Overall Impression: The overall impression on this album is astounding, really one of the best metal releases by one of it's more unique bands. Like I said before, it takes a few spins for the album to grow on you, but once it does you'll love it. While not as accessable as DEI, in my eyes, this is meshuggah's finest moment. // 10

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overall: 10
Nothing Reviewed by: unregistered, on december 22, 2004
0 of 0 people found this review helpful

Sound: Meshuggah is by far the heaviest metal band in the world, and this CD proves this point 100%. Meshuggah are the first metal band to use 8 string guitars on a recording. This CD is a metalheads dream, brutal vocals, powerful guitar riffs, crushing drums. The guitar solos are highly jazz influenced as are the drums. Very original. Another difference is Meshuggah has no bassist, the guitars are so heavy they can't have one. // 10

Lyrics: Meshuggah's lyrical style is very different than any band from Sweden. Most Swedish bands are death or black metal and have harsh lyrics whereas Meshuggah bring a totally original sytle of writing to the table. Jens Kidman has one of the most brutal yells ever and can sing the offbeats like no one else. Tomas Haake's vocals on Spasm (track 8) are haunting and fitting to the songs incredibly low and heavy rhythm guitar work. // 10

Overall Impression: Personally I love this album and think most people who like metal should buy this album and musicians should listen to the guitars intricate work. Vocalists that do screaming vocals should listen to Jens brutal scream for inspiration. Overall I think this is both a turning point in Meshuggah's history and musics history. // 10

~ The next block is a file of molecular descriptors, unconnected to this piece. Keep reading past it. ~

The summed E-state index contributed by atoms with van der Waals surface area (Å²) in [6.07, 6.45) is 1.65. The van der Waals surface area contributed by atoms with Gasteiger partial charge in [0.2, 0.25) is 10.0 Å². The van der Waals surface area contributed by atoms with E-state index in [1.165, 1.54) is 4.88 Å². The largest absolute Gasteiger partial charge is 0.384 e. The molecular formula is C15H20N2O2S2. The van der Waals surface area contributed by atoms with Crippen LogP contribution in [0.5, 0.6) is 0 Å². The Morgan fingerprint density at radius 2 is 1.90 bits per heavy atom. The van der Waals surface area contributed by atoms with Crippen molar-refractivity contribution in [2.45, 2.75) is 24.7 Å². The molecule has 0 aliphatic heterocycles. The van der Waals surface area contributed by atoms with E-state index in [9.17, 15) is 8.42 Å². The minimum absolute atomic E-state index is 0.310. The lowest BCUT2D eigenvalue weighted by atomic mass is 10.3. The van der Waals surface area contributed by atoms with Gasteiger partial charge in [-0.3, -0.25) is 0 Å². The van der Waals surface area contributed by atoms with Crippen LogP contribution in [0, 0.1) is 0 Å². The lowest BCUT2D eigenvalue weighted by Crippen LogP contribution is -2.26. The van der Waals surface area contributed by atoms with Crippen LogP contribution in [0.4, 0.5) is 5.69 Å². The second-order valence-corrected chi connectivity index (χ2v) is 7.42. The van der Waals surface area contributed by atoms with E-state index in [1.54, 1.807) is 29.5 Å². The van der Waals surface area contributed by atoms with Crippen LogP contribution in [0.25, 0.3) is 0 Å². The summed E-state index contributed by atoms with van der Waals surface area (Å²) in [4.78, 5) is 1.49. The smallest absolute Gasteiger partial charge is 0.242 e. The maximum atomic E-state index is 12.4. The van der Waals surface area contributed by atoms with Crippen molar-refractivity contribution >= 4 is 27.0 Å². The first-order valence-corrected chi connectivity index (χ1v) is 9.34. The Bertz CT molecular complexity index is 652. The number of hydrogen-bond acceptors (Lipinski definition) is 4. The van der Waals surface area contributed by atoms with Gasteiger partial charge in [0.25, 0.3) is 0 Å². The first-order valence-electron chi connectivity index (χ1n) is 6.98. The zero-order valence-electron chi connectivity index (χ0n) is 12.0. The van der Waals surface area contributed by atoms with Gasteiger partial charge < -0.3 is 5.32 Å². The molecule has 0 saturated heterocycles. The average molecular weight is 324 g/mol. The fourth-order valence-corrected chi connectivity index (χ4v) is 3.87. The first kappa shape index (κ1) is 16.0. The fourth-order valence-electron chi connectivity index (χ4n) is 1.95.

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overall: 10
Nothing Reviewed by: unregistered, on february 28, 2007
0 of 0 people found this review helpful

Sound: Meshuggah released a ground breaking album back in 2002, Nothing. This was the first time any metal band or recording artist went to the edge and back more than once in so many ways. The first being their use of insanely low tunings (no they did not use 8 string guitars to record the original Nothing). The guitar tones on the Nothing Reissue are more crushing than the original and have a much more defined sound to them. You can hear notes that you couldn't hear originally. Some songs were extended (Obsidian and Nebulous) but only the rhythm guitars were re-recorded on all the tracks. The drums were over dubbed with sampled hits to replace the cymbals and snare. They still use the original beats just triggered samples over them. Meshuggah decided to re-release this cd, remixed, largely due to the fact they had to rush to record the original version of Nothing and they said they didn't like how it sounded. // 10

Lyrics: The lyrics on all Meshuggah albums are great, but this album mainly dwells in odd topics. The lyrical content is incredibly original and well thought out thanks to Tomas Haake's crazed mind! Jens' vocals are always guttral and this time around is no exception. The lyrics fit the almost mechanical music so well it's scary. // 10

Overall Impression: The re-release of Nothing is a great addition to any Meshuggah fan's library, especially thanks to the bonus DVD that has 3 great songs(Straws Pulled At Random, In Death Melody from Catch 33 and Future Breed Machine) from 2005's Download Fest in England. The whole album is very impressive musically, especially rhythmically. Stand out songs would be Rational Gaze, Perpetual Black Second, Closed Eye Visuals, Straws Pulled at Random and Spasm. I love how original Meshuggah can be on ever release they have. Tomas Haake and Fredrik Thordendal are 2 of the greatest musicians to ever grace this Earth and it shows all too well in both the new and old versions of Nothing. // 10